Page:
With a reverse mortgage, there are strict limits on the amount you can borrow as a percentage of your home’s value. You can access the amount you are borrowing as either a regular income stream, line of credit, lump sum or a combination of all three.
Home reversion sale
Sharing in the proceeds of your home sale, or ‘home reversion’ lets you sell part of the future value of your property while still living in it. In other words, you receive a lump sum for the sale part while retaining the remaining portion of your home equity.
How a home reversion sale works
There are plenty of terms and conditions, but basically, the lender pays you a reduced amount for the share you sell, and how much you receive will depend on your age.
So, for example, let’s say your home’s current value is $800,000, and you sell a 10% share ($80,000). The provider will offer you a percentage of that value — usually 37% – 78%, depending on your age.
If you sell the property in 10 years’ time for $1.2 million, the provider gets $120,000 for that 10% share, minus any rebates you may receive if you sell the property or die during that 10-year timeframe. There may also be an option to buy back the share that you sold sometime in the future.
Home reversion costs
Since the money is not considered a loan, there’s no interest involved, but you’ll still have to pay transaction fees and whatever your lender may charge for the home valuation. This type of transaction obviously favours the lender, given you’ll be giving up future gains made on the property, not to mention the amount you forgo in the initial transaction, where you’ll be getting less than 80% of the value in a best-case scenario.
Is a home reversion worth it?
Before undertaking such a venture, you should explore all other available options if you desperately need the cash and look at what you could potentially be forgoing on the sale of the property (in the above example of $120,000, it would be north of $40,000).
Equity release agreement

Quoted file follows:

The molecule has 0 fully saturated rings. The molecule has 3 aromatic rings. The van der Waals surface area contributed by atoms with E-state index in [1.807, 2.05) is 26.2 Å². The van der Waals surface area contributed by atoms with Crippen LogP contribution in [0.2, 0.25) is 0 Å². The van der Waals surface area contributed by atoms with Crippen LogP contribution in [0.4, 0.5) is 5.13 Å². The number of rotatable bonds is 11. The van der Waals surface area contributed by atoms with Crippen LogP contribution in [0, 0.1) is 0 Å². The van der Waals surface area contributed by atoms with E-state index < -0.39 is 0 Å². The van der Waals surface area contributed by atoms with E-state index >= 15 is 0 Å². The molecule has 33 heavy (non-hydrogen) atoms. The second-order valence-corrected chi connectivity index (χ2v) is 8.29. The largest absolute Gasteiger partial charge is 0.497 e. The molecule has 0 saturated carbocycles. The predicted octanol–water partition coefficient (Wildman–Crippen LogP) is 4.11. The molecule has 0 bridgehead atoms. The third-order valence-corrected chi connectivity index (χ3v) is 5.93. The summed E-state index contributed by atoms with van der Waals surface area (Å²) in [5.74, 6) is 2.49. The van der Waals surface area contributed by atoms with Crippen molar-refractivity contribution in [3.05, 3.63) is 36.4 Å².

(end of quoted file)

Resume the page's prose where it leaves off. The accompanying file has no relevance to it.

An equity release agreement is another financial instrument where you can sell a proportion of your home’s value for either a lump sum or periodical payments.
How an equity release agreement works
Like the above options, you can remain in your home and pay fees for the portion sold, which is not unlike paying rent. The proportion of your home equity reduces over time to cover the fees, though this should be offset by increased property values, therefore lifting your equity back up.
Equity release agreement costs
You’ll need to discuss this option in detail with a financial planner or your current lender, but what basically happens is that you pay an initial fee and then subsequent fees, which eat into the percentage of your home equity.
Let’s say, for example, your home is valued at $800,000, and you sell 10% of the value for $80,000. The initial fee may be as high as 30% ($24,000), and the provider will take additional amounts of equity every time a payment falls due, which may be every few years, depending on the terms of your agreement. This structure means the property fund or other investment vehicle that purchases the share in the property in the first place eats away at your equity percentage every time a fee comes due.
The equity release agreement ends when you sell the property and the fund realises its share of the property. If you end the agreement prematurely, there may also be hidden fees.
Is an equity release agreement worth it?
Since fees can easily eat away a considerable amount of your home equity or, in a worst-case scenario, devour it completely, his arrangement is fraught with danger. So, an equity release agreement should only be considered when you’ve exhausted other options, especially if you want to leave the property or the majority of the home equity to recipients in your will.
How Much Do You Need for a House Deposit on a Home Loan?
A house deposit, or a home loan deposit, is your initial contribution to the total purchase price of a property — typically 5%-20%.
How Much Can I Borrow for a Home Loan?
Start by figuring out what amount your bank will lend you and, more importantly, what you can afford to borrow.
Home Equity: What It Is and How to Use It
Home equity is the market value of your house minus what you owe on your mortgage. Leverage equity for loans by tapping into a portion of it.
LVR: Understanding Your Loan-to-Value Ratio
A loan-to-value ratio (LVR) compares your home loan amount with the value of the property. Mortgage insurance is required with a high LVV.